You'll want to know this, so you know how long your cooking time should be. If you don't have a scale, you can guess - if it fits nicely into the Instant Pot sitting on the cooking rack - it's probably 2-3 pounds. If you have to remove the rack so it can sit directly on the bottom of the pot, it's probably 4-5 pounds.
2. Add half a cup of water to the Instant Pot.
3. Place your pumpkin in the pot.
If you can, set it on the cooking rack - this makes it easier to remove the pumpkin when it's done. That's the only reason for the cooking rack, so if you need to leave it out in order for your pumpkin to fit, and still correctly close the lid - that's 100% fine. It's not going to negatively affect your results at all.
4. Close the lid of the Instant Pot, and set the vent to closed.
5. Select "Pressure Cook" (make sure it's on high), and set the time for the weight of your pumpkin, plus 20.
If you have to guess, go with 23 minutes for a pumpkin small enough to sit on the rack. Go with 25 minutes for one that barely fits, and has you breathing a sigh of relief that you didn't pick a bigger pumpkin.
6. When cooking time is done, allow pressure to release naturally before opening.
Once the pressure has fully released, I generally remove the lid of the Instant Pot, and allow the pumpkin to cool right in the pot, until it's cool enough to work with comfortably.
That's it! You should have a perfectly cooked pumpkin. You can remove it from the pot, cut it in half, and scoop the seeds out. Depending on the variety of pie pumpkin, you may find that the flesh has pretty much separated itself from the skin, so that you can just about lift off the skin. Other varieties hold more tightly to the skin, and you can easily scoop the flesh out with a large spoon.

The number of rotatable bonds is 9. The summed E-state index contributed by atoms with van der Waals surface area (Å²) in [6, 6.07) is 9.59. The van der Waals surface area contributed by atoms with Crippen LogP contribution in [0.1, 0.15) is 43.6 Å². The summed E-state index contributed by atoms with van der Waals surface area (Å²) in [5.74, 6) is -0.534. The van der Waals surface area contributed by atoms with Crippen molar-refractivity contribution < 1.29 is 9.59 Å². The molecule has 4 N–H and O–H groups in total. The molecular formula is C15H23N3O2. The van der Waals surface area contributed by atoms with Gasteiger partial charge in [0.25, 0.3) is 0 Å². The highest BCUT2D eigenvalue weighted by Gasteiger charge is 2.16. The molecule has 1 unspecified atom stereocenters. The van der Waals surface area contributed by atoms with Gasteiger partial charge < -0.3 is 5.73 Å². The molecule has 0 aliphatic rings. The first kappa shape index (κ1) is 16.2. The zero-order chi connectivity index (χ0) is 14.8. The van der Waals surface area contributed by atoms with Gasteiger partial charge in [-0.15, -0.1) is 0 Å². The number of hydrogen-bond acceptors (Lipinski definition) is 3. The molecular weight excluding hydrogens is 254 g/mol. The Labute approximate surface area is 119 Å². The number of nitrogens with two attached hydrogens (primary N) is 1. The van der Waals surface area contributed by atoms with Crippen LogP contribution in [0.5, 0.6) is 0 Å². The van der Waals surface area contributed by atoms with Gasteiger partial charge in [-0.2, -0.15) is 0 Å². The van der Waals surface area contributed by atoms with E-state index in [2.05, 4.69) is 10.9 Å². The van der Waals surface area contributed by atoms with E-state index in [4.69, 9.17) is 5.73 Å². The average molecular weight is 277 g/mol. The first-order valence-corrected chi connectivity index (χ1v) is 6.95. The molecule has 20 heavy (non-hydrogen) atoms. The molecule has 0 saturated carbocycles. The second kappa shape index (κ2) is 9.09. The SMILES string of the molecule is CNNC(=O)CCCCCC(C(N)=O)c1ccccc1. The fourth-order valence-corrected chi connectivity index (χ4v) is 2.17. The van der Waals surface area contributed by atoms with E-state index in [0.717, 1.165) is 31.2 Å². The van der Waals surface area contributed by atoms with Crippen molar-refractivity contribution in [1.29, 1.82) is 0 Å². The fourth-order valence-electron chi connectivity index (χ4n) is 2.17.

If you're using your pumpkin to make a smooth puree for baking with, you can either whip it with a fork, whisk, or hand mixer (if you're doing just one pumpkin). Or (especially if you're doing several at a time!) you may want to put it the bowl of your stand mixer and use either the wire whip or flat beater to whip it into a perfect puree.
I like to freeze pumpkin puree in pre-measured amounts - either in one cup portions, or in amounts required by recipes that I make very frequently.
Using an Instant Pot to cook whole pumpkins has been such an easy and efficient way to turn a lot of pie pumpkins into wonderful puree for a winter's worth of baked goods. It's going to be my method of choice from now on. I hope it works well for you too!
Read Next: How to Make Pumpkin Flour
Do you poke holes in the pumpkin or anything? It won’t explode? Thanks! 🙂
Hi Rachael! No need to poke holes - it won't explode, I promise! Thanks so much for clarifying. Of course, poking holes won't do any harm, but it's not necessary, and I never do. Hope this helps!
Cooking all the flesh and seeds like this, can I then save and dry the seeds for future plantings? Thank you
Barbara Lugibihl says
Do you leave the stems on as shown in the picture?
Hi Barbara, as long as the cover of the instant pot can completely close, you can absolutely leave the stem on. I do it both ways, without noticing any taste or texture difference. Since it's easier to de-stem after cooking, I now only remove stems if they prevent the lid of the pot from correctly closing.